Wednesday was Rocco’s 1st birthday! so we squeezed in a quick trip to the off-leash dog park to celebrate. We are blessed with a cadillac of a park nearby – huge and forested with hiking, swimming, and plenty of running for our pony of a pup.
While he has been a challenge at home, he is universally good-natured at the dog park: he loves everybody. Rocco’s favorite thing is finding another dog to chase him. My favorite part is the way the terrain brings out the mountain dog in him. He’s genetically predisposed to navigate the steep, rocky hills with ease.
We may not have a coast here in the upper midwest but we aren’t exactly landlocked. The Mississippi River, so elemental to our very being, connects us. To humble origins. To every river town along the way. To dear friends down stream. And, eventually, to the rhythm of the tides.
It’s kind of like having a good friend who lives so far away that you almost never see them. It’s still good to know they are out there.
Give us 84 degrees in the City of Lakes and we will hit the beach. It was a beautiful May day for playing hooky, lunching at Sandcastle, and watching the waves with my favorite beach bum, even if we didn’t get our toes wet.
My eye is drawn to pattern. But it is the flaw or abnormality that makes it truly interesting. In theory, tire tracks in the sand should be ordered, regular; I like how the tracks don’t hold. The relative strength or weakness of the impressions. The mild disturbances. The parts that are missing. There is so much to see (even when there is nothing to see).
Photographic wisdom states that the best conditions for taking pictures involve a bright, overcast sky. While sunshine seems like it makes everything pretty, it actually washes out colors and casts harsh shadows that don’t look great in pictures.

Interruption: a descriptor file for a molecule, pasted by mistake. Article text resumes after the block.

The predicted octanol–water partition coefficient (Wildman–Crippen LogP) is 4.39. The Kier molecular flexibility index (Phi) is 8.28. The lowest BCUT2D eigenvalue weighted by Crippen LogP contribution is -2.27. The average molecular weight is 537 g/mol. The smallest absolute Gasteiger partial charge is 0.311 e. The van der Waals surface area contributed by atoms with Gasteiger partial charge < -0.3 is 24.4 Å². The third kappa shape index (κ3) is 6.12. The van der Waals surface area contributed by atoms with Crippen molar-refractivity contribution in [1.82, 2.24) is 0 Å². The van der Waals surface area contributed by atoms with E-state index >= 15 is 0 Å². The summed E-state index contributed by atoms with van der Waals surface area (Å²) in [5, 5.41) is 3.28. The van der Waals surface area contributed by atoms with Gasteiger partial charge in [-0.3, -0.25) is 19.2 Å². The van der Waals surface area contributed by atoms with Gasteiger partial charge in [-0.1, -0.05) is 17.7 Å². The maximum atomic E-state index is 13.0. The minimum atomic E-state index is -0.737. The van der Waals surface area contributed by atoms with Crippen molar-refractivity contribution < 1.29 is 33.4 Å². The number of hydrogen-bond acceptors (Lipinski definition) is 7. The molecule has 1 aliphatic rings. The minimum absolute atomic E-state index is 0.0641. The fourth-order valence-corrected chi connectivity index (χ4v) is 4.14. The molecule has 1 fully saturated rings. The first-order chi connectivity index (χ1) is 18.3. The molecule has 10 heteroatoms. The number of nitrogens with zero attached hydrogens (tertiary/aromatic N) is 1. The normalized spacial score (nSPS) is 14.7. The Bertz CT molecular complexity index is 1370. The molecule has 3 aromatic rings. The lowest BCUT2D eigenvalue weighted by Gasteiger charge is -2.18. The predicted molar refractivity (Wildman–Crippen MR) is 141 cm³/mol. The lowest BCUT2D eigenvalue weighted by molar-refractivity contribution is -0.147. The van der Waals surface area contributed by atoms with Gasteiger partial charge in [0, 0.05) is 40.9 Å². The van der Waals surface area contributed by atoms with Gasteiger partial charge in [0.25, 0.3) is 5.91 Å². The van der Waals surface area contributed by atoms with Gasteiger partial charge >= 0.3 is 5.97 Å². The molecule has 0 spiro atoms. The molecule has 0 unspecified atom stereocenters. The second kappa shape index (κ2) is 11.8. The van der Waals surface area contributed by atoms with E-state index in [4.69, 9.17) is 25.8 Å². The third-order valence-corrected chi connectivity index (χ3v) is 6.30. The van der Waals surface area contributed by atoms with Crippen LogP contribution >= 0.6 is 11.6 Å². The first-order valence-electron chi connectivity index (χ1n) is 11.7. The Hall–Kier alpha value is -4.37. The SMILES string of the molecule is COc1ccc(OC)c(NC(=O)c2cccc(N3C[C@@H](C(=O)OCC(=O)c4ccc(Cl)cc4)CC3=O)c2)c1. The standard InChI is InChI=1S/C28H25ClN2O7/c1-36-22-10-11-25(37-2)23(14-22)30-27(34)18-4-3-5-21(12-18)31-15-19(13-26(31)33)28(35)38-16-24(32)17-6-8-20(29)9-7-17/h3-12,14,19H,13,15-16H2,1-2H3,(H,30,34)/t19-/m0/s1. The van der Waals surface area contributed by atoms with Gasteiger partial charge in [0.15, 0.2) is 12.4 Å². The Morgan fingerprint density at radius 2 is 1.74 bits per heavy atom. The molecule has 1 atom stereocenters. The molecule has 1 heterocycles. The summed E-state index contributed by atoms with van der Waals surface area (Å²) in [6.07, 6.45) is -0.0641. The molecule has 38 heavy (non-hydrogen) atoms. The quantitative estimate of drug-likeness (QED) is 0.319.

But on this day, the sun was shining and the sandpit is like an expanse of desert; there was no way around shooting in full, blinding sunlight. Then, while I examined my options, I suddenly realized that the shadows themselves were really interesting and rather than avoiding (or cursing) them, I started seeking them out as subjects.
This little grouping of images has been in my mind for some time. I keep thinking it would make a great gift for the eccentric angler on your Christmas list. But there is something here for everyone. I imagine sitting by the fire contemplating either the next big catch or the meaning of life.
There is something poetic about these photographs. The natural elements of Fin & Feather express the transience of life. The tangled web of Fishing Line left on the beach may evoke feelings of confusion but the graceful organic composition of the line itself is a meditation on tranquility. And, those glowing fish striving to make their way Upstream speak to me of the force of life, the biological imperative that drives every living being to exist, to survive, and to continue.